It could be a long, sweaty summer for D.C. Lottery officials, but they are still hoping for a big payoff.
Facing a host of questions about plans for a government-backed virtual casino, the lottery chief said Thursday that he likely will postpone launching the bulk of the public “hot spots” envisioned for online betting.
The measure, which passed in December, had received little attention from legislators until this week, when a D.C. Council committee convened a hearing on the issue.
Since the hearing failed to allay some of the council’s concerns, the lottery agency wants to schedule community meetings around the city to solicit views from residents about online access points in businesses and government buildings.
“Their voices will be heard,” said the agency’s executive director, Buddy Roogow. “We have no interest in moving forward with locations that are against the greater interests of the community.”
Some of those voices have been less than welcoming over the past couple of days, as details of the gambling project have emerged.
“There will be absolutely no online gaming at the Dorothy Irene Height Library or ANY Ward 7 library!!” Council member Yvette M. Alexander (D-Ward 7) tweeted Wednesday.
A list of access points to the new betting Web site has not been released. But a network of Wi-Fi sites at public buildings and commercial establishments, such as hotels and clubs, was slated to be the backbone of the first-in-the-nation effort. That network is key for marketing and attracting tourists, visitors and other players, lottery officials have said.
How widespread community opposition may be remains unclear as many people have only begun to hear details of the city’s plans.
Roogow said dispelling misconceptions will be a key objective of the upcoming outreach effort.
“There’s an umbrella of misunderstanding that we’re setting up betting parlors, which we’re not,” Roogow said. “All we’re simply doing is providing an Internet connection for a specific location to offer Internet service, and on that internet service would be igamingdc.com.”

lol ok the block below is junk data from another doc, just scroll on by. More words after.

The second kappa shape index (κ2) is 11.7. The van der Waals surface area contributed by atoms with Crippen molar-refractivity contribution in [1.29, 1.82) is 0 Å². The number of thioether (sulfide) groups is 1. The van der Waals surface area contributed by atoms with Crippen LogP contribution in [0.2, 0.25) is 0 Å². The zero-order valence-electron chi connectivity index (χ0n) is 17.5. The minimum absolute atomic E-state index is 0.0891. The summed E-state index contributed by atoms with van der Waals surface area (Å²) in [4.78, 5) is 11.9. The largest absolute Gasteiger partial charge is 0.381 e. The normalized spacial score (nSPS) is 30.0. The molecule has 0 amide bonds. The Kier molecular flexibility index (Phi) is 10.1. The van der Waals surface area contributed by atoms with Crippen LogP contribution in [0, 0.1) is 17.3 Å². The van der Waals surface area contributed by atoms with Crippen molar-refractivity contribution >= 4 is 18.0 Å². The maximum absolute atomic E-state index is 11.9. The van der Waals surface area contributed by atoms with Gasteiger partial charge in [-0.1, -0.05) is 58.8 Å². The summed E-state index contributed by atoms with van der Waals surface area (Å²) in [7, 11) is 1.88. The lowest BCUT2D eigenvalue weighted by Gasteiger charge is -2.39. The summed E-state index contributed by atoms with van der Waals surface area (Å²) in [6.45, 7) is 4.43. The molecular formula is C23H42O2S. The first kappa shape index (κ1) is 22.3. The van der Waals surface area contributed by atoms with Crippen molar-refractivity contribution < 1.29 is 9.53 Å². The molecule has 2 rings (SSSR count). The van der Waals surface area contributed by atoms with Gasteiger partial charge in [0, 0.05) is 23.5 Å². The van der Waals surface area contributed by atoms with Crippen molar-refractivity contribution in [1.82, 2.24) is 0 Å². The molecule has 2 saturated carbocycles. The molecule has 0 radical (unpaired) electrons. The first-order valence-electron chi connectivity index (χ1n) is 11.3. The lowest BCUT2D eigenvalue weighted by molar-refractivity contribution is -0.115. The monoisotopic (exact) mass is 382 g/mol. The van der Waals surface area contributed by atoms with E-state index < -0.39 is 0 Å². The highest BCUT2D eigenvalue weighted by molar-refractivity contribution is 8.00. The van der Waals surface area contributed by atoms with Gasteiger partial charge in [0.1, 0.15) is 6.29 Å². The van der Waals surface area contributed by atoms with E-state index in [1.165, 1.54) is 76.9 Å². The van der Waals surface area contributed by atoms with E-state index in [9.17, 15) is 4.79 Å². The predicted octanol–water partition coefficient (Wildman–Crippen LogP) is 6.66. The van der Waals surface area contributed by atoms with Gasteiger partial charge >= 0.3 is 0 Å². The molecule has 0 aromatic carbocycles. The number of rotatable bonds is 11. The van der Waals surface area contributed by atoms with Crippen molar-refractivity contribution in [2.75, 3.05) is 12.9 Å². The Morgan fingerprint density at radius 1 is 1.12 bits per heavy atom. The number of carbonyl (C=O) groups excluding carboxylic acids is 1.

Roogow said some connections that would serve private homes, though more cumbersome to set up, will still go live as planned in early September.
But the public sites will take more time. How much time is unclear.
“Hot spots will not be approved until all input from the community has been received and evaluated. . . . We got direction from the council basically to do that,” Roogow said. “Can possibly some of that be accomplished before September 8th? Maybe for a few locations. It’s probably an uphill task.”
Roogow said officials are still working through the evaluation procedures, but will “take very serious note of objections by the community.”
Council member Jack Evans (D-Ward 2), who chaired the hearing earlier this week, said in a statement that he was pleased there will be a delay “until clear rules are in place that guarantee prior community input.”
Council member Michael A. Brown (I-At-Large), who pushed through the gambling legislation, said there is support for the virtual casino. Hospitality businesses hit hard by the weak economy, Brown said, “are aggressively calling the lottery” hoping for swift approval to offer access to online betting.